Wednesday, September 30, 2020
Where Does Your Ethical Compass Point?

Where Does Your Ethical Compass Point?

A common misconception is that businesses must be cut-throat to be competitive or uncaring in order to succeed. In reality, there is reason to believe that companies that give up their business ethics for short-term success ultimately pay a higher price in the long-term.

Take Wachovia, for instance: Once a mainstay of economic success, Wachovia grew to become the fourth largest bank in America, only to become one of the earliest victims of the 2008 economic crisis. Prior to their collapse, Wachovia was found guilty of telemarketer fraud, giving access to client banking information to unethical telemarketers who took advantage of elderly banking customers. Wachovia knowingly processed unauthorized financial transactions, allowing payments for products or services that were never received by their customers.

Enron is perhaps the best-known example of corporate moral failures. Enron’s 2001 collapse is a stark reminder that charismatic leaders who seek excess at the expense of their communities and employees rarely succeed. Enron poured billions of dollars into derivatives-trading ventures that often failed. However, Enron made calculated efforts to bury those losses and generate imaginary revenues, creating the illusion of success despite immense financial failures.

Companies like these demonstrate common failures in corporate ethics, failures that ultimately harm their economic success. Although Wachovia and Enron are examples of companies that never recovered from their moral and economic missteps, ethical lapses can also hurt the bottom line of companies that continue to do business. Once bad business practices are exposed, a company’s reputation suffers.

These failures arise by not recognizing the value of their greatest assets: their employees.

The corporate culture is built from the bottom up: if company executives neglect to motivate employees or lead by example, individual employees may fail to embody the mission of the company, and corporate culture falters.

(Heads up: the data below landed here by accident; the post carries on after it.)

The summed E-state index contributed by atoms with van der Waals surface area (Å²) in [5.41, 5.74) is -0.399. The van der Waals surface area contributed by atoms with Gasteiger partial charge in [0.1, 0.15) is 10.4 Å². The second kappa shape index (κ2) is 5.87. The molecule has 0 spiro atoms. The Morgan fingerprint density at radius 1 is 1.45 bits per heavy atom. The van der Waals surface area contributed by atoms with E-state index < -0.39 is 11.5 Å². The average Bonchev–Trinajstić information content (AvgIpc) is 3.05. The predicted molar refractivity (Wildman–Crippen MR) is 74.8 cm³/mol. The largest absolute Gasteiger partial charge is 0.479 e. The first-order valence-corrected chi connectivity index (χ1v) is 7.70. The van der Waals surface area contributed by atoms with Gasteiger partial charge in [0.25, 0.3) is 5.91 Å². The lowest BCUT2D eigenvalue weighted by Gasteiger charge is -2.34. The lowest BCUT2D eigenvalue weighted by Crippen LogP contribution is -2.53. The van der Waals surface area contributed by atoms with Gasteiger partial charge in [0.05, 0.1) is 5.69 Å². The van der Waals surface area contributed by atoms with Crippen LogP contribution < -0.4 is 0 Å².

Companies with leaders who demonstrate a strong ethical compass are often the most successful and well revered. Dell, Google, Kellogg, Starbucks, Bain & Company and Microsoft are examples of organizations experiencing tremendous financial success while also maintaining impeccable reputations with their employees, potential hires, investors, and the broader public. These companies promote the work/life balance by structuring reasonable work hours, offer impressive benefits, and most importantly, respect individuals at all levels of the organization. This respect results in employees embracing and protecting their corporate culture. When leaders exhibit corporate integrity, employees understand moral missteps will not be tolerated.

In today’s environment, attentive companies explore what a candidate has done in their most recent position to influence their company’s success.

Executives Unlimited’s interview process seeks to examine the specific ways in which the executive candidate positively impacted and contributed to their company’s culture. Organizations are seeking leaders who not only embrace their own moral compass, but seek to elevate the ethical standards in which they work. Executives Unlimited succeeds because we work closely with our clients to develop a thorough and complete understanding of their corporate culture, ensuring we identify not only top flight talent, but individuals who embrace the same ideals as the hiring company.

Let us know your thoughts and opinions! Contact us at customerservice@executivesunlimited.com

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This blog was originally drafted by Executives Unlimited.

Executives Unlimited serves a global roster of clients ranging from entrepreneurial middle market companies to billion-dollar multinational corporations, both publicly and privately held, as well as nonprofits.

With offices in California, Utah, New Jersey and Connecticut, Executives Unlimited provides clients with a nationwide perspective of well-qualified candidates for upper management positions including Presidents, Vice Presidents, Chief Executive Officers, Chief Financial Officers, Chief Operational Officers, Directors, General Managers, and Interim Executives.


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